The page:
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Former champion now boosts boxers

Former champion boxer Jason 'Taks' Naule also served as vice chairman of Namibia Professional Boxing and Wrestling Federation until recently. Photo contributed

NAMIBIA had a very rare breed of what boxing analysts, called 'scientific boxers', and former World Boxing Association Pan-African junior welterweight champion Jason 'Taks' Naule fitted this bill perfectly.

Football problems mount

Paulus Amutenya of Unam and Ben Namib of Pirates in action during a recent premiership match that ended in a goalless draw. Photo: Helge Schütz

THE Debmarine Namibian Premiership continues this weekend amid a lack of venues, while the poaching of youth players by Premier League clubs has now burst into the open.


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Namibia Pride in full swing


THE rainbow pavement has an intersex addition, Queeraoke is done and dusted and Drag Night's first Rain-Ball is the ticket for tomorrow as Namibia Pride winds its way through Windhoek.

Mnali Makhazola releases eighth album


MUSIC producer and recording artist Nalimanguluke Ndengu, popularly known as Mnali Makhazola, has released his eighth studio album, 'Pasop Vir Die Hond', which means be careful of the dog.

Creatives speak out on World AIDS day

NAMIBIA has joined the rest of the world in celebrating the World Aids Day, which aims to stop the spread of new cases of HIV-AIDS, secure the rights of people living with HIV, and fight HIV stigma and discrimination.


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Canadian DFR sells Nam diamond licences offshore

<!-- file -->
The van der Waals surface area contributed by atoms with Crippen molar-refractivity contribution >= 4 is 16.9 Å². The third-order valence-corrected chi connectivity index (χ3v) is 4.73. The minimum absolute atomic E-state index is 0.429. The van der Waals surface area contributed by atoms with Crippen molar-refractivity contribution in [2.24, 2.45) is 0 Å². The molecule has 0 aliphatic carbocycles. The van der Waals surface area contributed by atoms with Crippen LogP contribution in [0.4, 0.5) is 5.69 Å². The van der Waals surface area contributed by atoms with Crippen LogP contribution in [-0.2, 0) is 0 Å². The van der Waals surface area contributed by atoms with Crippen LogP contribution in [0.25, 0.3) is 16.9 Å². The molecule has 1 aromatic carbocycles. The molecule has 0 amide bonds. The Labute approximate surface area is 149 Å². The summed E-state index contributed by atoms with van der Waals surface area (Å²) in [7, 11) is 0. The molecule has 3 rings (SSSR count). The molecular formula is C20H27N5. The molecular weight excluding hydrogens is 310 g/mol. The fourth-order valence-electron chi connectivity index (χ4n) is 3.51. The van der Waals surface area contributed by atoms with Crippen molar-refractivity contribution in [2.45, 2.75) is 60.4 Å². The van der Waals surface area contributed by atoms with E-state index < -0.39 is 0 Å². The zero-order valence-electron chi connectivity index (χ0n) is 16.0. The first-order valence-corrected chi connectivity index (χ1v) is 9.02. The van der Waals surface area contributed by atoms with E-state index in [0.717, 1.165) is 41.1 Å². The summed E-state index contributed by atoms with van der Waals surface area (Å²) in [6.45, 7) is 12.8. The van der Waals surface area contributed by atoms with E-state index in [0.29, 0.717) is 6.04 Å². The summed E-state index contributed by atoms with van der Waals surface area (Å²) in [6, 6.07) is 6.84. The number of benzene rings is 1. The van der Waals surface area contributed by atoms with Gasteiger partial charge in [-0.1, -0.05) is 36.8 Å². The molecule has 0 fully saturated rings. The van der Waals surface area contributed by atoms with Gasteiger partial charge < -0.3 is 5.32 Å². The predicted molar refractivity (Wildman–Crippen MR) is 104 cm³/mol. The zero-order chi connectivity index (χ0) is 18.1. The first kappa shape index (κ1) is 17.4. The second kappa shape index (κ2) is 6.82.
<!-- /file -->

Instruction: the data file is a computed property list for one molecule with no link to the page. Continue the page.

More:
Regina Murphy and Lazarus Amukeshe

THE Toronto Stock Exchange-listed company Diamond Fields Resources (DFR) is selling its mining interests in Namibia to Jean-Boulle Diamond Mines for over N$4,2 million and an additional annual amount – a serious windfall, considering the company at application paid not more than N$100 000.


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      End the Greed, Mr President

      by Editorial Team

      THE LICENCE FOR the self-enrichment of politicians is set to continue if remarks by the chief administrator in the Office of the President are anything to go by.

      Grace Uushona, the executive director at State House, has told The Namibian president Hage Geingob still has to decide whether to have the government build him a house that could cost taxpayers about N$80 million, or pocket that amount of cash.

      The cash-or-mansion choice has been the legalised misuse of public funds for retiring Namibian heads of state since Sam Nujoma was lavished with 'benefits and privileges' in 2005 for leaving office, though not the trappings of power.

      Such are the benefits that Nujoma returned 10 years later to double dip, with taxpayers forking out N$75 million for demolishing and rebuilding a new house.

      A budget of a minimum of N$35m was allocated for Nujoma's successor, Hifikepunye Pohamba, though people with knowledge of the property say the cost to the public was double than was stated in the budget.